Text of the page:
Hawaii residents were stunned by an alert on cell phones and TV screens warning them of an imminent missile attack, which Rep. Tulsi Gabbard (D-Hawaii) later confirmed had been sent due to a local error.
The message was sent by a state employee who should have been conducting a test of the missile warning system, but mistakenly sent the alert out to the general public. The warning sparked mass panic with citizens scrambling to seek shelter.
Questions have since been raised about why it took 38 minutes to send a subsequent message explaining that the initial alert was a mistake. Later on, Hawaii Gov. David Ige apologized for the error, calling it “a mistake made during a standard procedure at the changeover of a shift and an employee pushed the wrong button.”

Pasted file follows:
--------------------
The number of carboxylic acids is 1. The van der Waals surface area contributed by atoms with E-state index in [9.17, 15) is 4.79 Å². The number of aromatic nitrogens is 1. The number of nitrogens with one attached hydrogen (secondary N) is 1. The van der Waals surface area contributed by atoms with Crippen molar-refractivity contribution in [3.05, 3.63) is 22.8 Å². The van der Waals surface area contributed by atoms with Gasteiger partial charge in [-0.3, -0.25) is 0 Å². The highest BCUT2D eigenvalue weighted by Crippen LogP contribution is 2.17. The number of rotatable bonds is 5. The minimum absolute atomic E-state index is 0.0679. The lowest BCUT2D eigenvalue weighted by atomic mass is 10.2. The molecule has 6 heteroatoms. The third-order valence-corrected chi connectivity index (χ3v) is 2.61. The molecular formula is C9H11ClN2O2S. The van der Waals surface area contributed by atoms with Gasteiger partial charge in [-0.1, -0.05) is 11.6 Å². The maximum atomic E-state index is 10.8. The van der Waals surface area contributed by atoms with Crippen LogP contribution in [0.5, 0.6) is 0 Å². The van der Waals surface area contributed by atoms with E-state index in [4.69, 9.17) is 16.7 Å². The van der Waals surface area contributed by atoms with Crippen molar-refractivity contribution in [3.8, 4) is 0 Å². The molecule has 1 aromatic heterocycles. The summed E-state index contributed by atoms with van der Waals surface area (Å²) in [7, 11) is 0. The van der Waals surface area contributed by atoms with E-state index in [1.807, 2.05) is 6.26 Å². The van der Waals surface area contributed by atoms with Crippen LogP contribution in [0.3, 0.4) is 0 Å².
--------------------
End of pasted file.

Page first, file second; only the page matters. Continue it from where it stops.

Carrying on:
A full investigation is now underway about how the error happened and whether there are adequate oversight and controls in place to prevent it from happening again. “Federal, state, and local officials throughout the country need to work together to identify any vulnerabilities to false alerts and do what’s necessary to fix them,” Federal Communications Commission Chairman Ajit Pai said in a statement. “We also must ensure that corrections are issued immediately in the event that a false alert does go out.”
At a hearing before state lawmakers on Jan. 19, Hawaii National Guard Maj. Gen. Arthur “Joe” Logan said he informed Ige that a false alert had gone out just two minutes after the message was sent out to the public.